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This species has always had an extremely small range, but recent volcanic eruptions have caused an extremely rapid population decline and extirpated it from all but two disjunct areas. Deposits of volcanic ash have seriously damaged the habitat of the remaining population, and further deposits or an increased frequency of hurricanes could have devastating effects. Although the trend may have since stabilised, the future of this species in the wild remains uncertain, and it consequently qualifies as Critically Endangered. Confirmation of population size and trend may lead to its downlisting in future.
AOU. 1998. Check-list of North American birds. American Ornithologists' Union, Washington, D.C.
Sibley, C. G.; Monroe, B. L. 1990. Distribution and taxonomy of birds of the world. Yale University Press, New Haven, USA.
Stotz, D. F.; Fitzpatrick, J. W.; Parker, T. A.; Moskovits, D. K. 1996. Neotropical birds: ecology and conservation. University of Chicago Press, Chicago.
20-22 cm. Medium-sized, black-and-yellow icterid. Adult male, mostly black with yellowish lower back, rump, shoulder, lower breast, belly and undertail. Female, dull yellowish-green above and yellowish below. Immature duller. Voice Loud whistles and harsh chuur.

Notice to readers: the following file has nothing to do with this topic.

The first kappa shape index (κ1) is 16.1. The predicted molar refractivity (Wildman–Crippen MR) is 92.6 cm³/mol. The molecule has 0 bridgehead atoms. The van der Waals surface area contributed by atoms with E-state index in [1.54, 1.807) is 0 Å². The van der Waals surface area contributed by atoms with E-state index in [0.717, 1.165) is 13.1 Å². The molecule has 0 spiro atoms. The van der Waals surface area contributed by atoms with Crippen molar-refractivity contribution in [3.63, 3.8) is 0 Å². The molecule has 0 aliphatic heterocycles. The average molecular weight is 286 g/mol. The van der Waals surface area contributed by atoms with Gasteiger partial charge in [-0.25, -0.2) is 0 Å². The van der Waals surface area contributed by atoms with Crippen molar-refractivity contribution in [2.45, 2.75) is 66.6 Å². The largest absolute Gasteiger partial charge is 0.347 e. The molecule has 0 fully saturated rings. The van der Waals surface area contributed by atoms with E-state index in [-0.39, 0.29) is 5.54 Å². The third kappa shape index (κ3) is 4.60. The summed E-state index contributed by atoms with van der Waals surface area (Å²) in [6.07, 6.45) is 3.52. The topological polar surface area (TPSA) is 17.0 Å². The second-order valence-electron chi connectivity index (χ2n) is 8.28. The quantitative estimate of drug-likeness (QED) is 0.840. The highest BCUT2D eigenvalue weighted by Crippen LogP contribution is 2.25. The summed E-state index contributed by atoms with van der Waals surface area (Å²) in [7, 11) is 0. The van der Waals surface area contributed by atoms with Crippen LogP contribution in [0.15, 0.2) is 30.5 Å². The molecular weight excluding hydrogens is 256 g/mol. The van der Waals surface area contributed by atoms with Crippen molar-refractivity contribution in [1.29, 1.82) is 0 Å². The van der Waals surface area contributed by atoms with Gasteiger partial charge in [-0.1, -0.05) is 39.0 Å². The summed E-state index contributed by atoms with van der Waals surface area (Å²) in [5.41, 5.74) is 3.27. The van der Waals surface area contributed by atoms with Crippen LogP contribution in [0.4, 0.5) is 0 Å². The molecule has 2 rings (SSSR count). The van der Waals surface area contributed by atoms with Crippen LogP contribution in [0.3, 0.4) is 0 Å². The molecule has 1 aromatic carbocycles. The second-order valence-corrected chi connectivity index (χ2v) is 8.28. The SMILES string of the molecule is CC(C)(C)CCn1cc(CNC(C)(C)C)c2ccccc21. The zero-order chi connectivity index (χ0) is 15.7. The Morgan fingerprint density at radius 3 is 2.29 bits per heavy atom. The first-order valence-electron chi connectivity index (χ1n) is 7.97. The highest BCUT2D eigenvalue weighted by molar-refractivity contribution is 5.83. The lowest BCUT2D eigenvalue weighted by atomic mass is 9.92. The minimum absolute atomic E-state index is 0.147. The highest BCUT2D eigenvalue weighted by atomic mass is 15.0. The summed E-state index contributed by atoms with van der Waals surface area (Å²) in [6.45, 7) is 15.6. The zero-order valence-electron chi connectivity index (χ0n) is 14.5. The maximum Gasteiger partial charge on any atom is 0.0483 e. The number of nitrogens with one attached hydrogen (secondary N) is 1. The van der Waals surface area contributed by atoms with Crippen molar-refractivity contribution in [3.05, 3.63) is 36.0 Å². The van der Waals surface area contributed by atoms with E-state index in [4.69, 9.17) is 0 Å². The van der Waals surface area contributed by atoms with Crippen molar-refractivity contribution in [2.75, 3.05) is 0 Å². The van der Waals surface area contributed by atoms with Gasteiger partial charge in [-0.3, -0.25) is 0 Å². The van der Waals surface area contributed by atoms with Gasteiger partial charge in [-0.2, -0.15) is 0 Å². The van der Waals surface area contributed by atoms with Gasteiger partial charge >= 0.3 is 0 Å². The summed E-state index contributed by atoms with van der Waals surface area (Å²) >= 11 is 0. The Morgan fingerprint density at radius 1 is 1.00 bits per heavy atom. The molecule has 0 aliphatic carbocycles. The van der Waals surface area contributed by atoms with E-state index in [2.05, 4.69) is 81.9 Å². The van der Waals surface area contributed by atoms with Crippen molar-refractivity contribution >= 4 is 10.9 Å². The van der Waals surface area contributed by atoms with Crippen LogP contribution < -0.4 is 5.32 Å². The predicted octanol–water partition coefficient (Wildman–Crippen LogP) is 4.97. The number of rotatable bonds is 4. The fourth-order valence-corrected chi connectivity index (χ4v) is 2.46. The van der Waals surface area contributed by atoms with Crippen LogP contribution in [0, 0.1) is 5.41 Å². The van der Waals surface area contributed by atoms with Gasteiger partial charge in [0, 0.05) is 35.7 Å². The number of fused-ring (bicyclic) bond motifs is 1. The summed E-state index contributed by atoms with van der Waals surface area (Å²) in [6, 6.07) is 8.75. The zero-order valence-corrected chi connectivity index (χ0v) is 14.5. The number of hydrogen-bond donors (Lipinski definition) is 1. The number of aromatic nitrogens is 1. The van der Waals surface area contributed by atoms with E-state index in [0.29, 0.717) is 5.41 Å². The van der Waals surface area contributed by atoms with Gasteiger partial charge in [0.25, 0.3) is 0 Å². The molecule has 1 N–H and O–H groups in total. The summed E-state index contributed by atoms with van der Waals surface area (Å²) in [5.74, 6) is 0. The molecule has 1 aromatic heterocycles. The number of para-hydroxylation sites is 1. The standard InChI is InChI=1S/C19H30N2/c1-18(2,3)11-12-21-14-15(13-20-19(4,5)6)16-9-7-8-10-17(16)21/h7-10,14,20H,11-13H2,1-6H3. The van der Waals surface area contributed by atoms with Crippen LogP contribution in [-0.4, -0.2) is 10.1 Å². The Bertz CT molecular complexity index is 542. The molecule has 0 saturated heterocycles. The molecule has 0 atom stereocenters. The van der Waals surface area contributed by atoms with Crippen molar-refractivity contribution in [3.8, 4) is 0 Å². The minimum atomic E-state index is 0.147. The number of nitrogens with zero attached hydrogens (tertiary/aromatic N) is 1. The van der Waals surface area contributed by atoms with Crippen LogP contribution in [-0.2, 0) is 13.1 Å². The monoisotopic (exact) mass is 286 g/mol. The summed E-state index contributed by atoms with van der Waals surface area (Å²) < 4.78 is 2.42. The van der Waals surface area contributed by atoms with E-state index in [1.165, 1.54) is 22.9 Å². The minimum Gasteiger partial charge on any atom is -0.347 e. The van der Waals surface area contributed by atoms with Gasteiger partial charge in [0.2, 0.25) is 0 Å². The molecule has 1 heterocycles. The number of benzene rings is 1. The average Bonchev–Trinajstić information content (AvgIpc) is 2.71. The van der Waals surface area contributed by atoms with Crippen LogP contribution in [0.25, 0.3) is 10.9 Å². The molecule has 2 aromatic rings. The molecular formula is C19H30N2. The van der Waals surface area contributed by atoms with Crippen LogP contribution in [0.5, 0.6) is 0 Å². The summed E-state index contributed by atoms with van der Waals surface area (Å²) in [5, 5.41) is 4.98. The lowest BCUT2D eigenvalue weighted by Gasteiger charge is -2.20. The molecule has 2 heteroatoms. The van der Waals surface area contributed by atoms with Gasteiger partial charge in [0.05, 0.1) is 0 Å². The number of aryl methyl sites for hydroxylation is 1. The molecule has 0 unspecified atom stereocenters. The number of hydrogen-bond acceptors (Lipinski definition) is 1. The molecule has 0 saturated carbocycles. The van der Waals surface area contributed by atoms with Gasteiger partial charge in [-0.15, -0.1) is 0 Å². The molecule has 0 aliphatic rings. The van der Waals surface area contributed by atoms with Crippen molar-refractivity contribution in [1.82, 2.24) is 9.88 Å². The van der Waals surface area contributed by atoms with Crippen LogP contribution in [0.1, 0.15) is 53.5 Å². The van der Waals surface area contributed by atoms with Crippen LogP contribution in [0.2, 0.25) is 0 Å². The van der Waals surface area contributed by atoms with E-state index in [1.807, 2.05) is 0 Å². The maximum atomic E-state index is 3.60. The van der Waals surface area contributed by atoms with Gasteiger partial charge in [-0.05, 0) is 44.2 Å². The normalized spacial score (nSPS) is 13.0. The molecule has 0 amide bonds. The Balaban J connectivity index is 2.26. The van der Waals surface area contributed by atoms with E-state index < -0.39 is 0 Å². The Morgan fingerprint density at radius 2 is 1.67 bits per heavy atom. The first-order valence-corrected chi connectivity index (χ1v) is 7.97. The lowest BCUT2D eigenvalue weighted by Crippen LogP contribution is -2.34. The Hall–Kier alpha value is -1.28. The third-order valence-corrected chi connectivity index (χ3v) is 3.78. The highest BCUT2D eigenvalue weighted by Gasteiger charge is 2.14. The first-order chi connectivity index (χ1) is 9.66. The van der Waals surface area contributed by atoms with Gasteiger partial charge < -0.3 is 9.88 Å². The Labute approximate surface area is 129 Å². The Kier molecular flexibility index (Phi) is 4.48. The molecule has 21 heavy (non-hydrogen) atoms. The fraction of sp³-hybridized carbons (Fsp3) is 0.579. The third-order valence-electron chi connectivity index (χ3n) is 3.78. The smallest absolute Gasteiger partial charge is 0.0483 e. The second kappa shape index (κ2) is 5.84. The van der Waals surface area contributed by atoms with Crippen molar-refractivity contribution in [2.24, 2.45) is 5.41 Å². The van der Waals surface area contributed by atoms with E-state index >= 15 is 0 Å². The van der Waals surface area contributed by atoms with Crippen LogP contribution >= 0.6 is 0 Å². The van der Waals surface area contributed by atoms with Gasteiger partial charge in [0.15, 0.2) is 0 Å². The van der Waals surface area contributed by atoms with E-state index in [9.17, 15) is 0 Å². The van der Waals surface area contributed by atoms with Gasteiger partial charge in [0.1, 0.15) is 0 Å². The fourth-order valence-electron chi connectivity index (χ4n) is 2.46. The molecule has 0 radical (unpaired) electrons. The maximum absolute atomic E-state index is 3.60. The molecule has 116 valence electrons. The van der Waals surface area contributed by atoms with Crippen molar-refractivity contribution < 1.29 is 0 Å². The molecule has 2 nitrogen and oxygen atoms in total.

Conservation Actions Underway
There is a comprehensive programme to monitor the population and breeding success (Gibbons et al. 1998, G. Hilton in litt. 2000, 2003), and in 2001 a new research programme into the causes of the continuing decline was begun (Cotinga 17 2002: 7). During 2003, preliminary tests of management interventions were made, aimed at boosting reproductive success (G. Hilton in litt. 2000, 2003). In June 1999, eight birds were taken to Jersey Zoo to enable the development of husbandry techniques; initial attempts at captive breeding proved successful (G. Hilton in litt. 2000, 2003, Owen 2000) and captive birds are now also present at several other locations in the UK, but there are currently no plans to augment the wild population with birds from captive stock (G. Hilton in litt. 2007, 2008). The Centre Hills has been designated a protected area and development is not permitted within its marked boundaries (P. Atkinson in litt. 1998, 1999). A Species Action Plan was published in 2005. Experimental rat control in the Centre Hills commenced in 2006 and work to compare nest success in an area with experimental rat control with nest success in adjacent areas with high rat density was scheduled for 2008 (G. Hilton in litt. 2007, 2008). A pig eradication programme is also planned for the island.
Allcorn, R. I.; Hilton, G. M.; Fenton, C.; Atkinson, P. W.; Bowden, C. G. R.; Gray, G. A. L.; Hulme, M.; 1,5, Madden, J.; Mackley, E. K.; Oppel, S. 2012. Demography and Breeding Ecology of the Critically Endangered Montserrat Oriole. The Condor 114(1): 227-235.
Anon. 2006. "Ash in de air" - impacts on the Centre Hills.
Arendt, W. J.; Gibbons, D. W.; Gray, G. 1999. Status of the volcanically threatened Montserrat Oriole Icterus oberi and other forest birds in Montserrat, West Indies. Bird Conservation International 9: 351-372.